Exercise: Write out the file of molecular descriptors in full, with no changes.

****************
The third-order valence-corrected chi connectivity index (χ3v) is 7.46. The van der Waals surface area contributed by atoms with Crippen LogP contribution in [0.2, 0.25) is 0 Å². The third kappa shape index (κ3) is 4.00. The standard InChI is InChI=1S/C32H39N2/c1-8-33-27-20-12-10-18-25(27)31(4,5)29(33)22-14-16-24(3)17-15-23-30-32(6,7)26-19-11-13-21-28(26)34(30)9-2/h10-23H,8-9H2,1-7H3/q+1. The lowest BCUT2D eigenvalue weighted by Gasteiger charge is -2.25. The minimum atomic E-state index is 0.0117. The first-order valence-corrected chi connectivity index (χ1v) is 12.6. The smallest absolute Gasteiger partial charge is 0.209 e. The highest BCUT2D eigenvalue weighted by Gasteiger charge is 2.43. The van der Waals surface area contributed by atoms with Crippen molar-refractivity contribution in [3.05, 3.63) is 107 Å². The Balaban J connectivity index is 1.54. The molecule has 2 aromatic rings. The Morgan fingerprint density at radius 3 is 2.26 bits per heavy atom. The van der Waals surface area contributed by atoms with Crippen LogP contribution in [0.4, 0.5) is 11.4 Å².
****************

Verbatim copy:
The third-order valence-corrected chi connectivity index (χ3v) is 7.46. The van der Waals surface area contributed by atoms with Crippen LogP contribution in [0.2, 0.25) is 0 Å². The third kappa shape index (κ3) is 4.00. The standard InChI is InChI=1S/C32H39N2/c1-8-33-27-20-12-10-18-25(27)31(4,5)29(33)22-14-16-24(3)17-15-23-30-32(6,7)26-19-11-13-21-28(26)34(30)9-2/h10-23H,8-9H2,1-7H3/q+1. The lowest BCUT2D eigenvalue weighted by Gasteiger charge is -2.25. The minimum atomic E-state index is 0.0117. The first-order valence-corrected chi connectivity index (χ1v) is 12.6. The smallest absolute Gasteiger partial charge is 0.209 e. The highest BCUT2D eigenvalue weighted by Gasteiger charge is 2.43. The van der Waals surface area contributed by atoms with Crippen molar-refractivity contribution in [3.05, 3.63) is 107 Å². The Balaban J connectivity index is 1.54. The molecule has 2 aromatic rings. The Morgan fingerprint density at radius 3 is 2.26 bits per heavy atom. The van der Waals surface area contributed by atoms with Crippen LogP contribution in [0.4, 0.5) is 11.4 Å².